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In triangle \(ABC\) with altitudes \(AD\), \(BE\), and \( CF\), prove that \(ADsin(A) = BEsin(B) = CFsin(C)\).

Note by Tristan Shin 3 years, 1 month ago

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I did it.

Let \(AB=c, AC=b, BC=a\).

Then

\(A=\frac { aAD }{ 2 } =\frac { bBE }{ 2 } =\frac { cCF }{ 2 } \),

which gives us the formulas for the altitudes:

\(AD=\frac { 2A }{ a } ,\quad BE=\frac { 2A }{ b } ,\quad CF=\frac { 2A }{ c } \)

For the sines we will use the formulas:

\(A=\frac { bcsin(A) }{ 2 } =\frac { acsin(B) }{ 2 } =\frac { absin(C) }{ 2 } \),

which gives us:

\(sin(A)=\frac { 2A }{ bc } ,\quad sin(B)=\frac { 2A }{ ac } ,\quad sin(C)=\frac { 2A }{ ab } \)

If we plug everything in the relation we have to prove we get:

\(\frac { 4{ A }^{ 2 } }{ abc } =\frac { 4{ A }^{ 2 } }{ abc } =\frac { 4{ A }^{ 2 } }{ abc } \)

which is true. – Adrian Neacșu · 3 years, 1 month ago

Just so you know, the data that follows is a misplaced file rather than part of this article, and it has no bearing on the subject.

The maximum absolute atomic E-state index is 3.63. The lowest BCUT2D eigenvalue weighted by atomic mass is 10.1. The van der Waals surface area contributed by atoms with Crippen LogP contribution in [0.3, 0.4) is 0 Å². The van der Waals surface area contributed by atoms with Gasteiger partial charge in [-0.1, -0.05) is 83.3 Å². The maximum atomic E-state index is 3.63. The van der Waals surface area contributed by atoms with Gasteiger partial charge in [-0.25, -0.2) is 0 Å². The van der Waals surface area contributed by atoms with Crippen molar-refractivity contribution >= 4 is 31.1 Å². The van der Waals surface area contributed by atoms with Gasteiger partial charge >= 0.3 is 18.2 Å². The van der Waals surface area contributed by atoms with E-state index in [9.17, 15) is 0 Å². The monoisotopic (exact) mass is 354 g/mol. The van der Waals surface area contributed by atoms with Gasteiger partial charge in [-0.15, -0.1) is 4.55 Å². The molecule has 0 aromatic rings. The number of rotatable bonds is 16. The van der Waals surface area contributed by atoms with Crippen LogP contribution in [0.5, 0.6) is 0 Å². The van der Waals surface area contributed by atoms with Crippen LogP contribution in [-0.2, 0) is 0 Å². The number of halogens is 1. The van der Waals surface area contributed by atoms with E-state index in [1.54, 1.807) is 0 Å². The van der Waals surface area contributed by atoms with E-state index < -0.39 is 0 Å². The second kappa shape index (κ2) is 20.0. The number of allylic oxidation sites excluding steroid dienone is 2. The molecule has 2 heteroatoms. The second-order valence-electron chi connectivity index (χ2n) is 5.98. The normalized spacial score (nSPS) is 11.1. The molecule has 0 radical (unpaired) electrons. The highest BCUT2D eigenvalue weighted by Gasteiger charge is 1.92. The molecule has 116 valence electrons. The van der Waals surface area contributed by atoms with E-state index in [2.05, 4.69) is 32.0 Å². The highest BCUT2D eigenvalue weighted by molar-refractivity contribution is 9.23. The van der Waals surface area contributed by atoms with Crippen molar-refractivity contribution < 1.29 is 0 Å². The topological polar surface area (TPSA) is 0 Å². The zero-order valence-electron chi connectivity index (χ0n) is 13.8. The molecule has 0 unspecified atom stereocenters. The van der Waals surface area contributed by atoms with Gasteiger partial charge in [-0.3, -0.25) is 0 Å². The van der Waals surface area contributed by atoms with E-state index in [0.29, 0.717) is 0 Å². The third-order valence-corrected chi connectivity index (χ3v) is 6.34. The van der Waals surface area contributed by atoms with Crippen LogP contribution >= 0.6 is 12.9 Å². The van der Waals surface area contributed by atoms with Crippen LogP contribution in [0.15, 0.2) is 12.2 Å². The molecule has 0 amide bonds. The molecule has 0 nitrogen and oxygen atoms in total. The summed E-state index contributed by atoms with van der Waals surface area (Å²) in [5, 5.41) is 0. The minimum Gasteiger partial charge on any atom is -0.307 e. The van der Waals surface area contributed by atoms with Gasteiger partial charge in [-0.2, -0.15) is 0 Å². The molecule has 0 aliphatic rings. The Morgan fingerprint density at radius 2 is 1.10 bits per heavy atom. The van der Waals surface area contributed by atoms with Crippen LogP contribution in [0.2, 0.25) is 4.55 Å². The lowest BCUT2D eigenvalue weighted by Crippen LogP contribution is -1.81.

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## Comments

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TopNewestI did it.

Let \(AB=c, AC=b, BC=a\).

Then

\(A=\frac { aAD }{ 2 } =\frac { bBE }{ 2 } =\frac { cCF }{ 2 } \),

which gives us the formulas for the altitudes:

\(AD=\frac { 2A }{ a } ,\quad BE=\frac { 2A }{ b } ,\quad CF=\frac { 2A }{ c } \)

For the sines we will use the formulas:

\(A=\frac { bcsin(A) }{ 2 } =\frac { acsin(B) }{ 2 } =\frac { absin(C) }{ 2 } \),

which gives us:

\(sin(A)=\frac { 2A }{ bc } ,\quad sin(B)=\frac { 2A }{ ac } ,\quad sin(C)=\frac { 2A }{ ab } \)

If we plug everything in the relation we have to prove we get:

\(\frac { 4{ A }^{ 2 } }{ abc } =\frac { 4{ A }^{ 2 } }{ abc } =\frac { 4{ A }^{ 2 } }{ abc } \)

which is true. – Adrian Neacșu · 3 years, 1 month ago

Log in to reply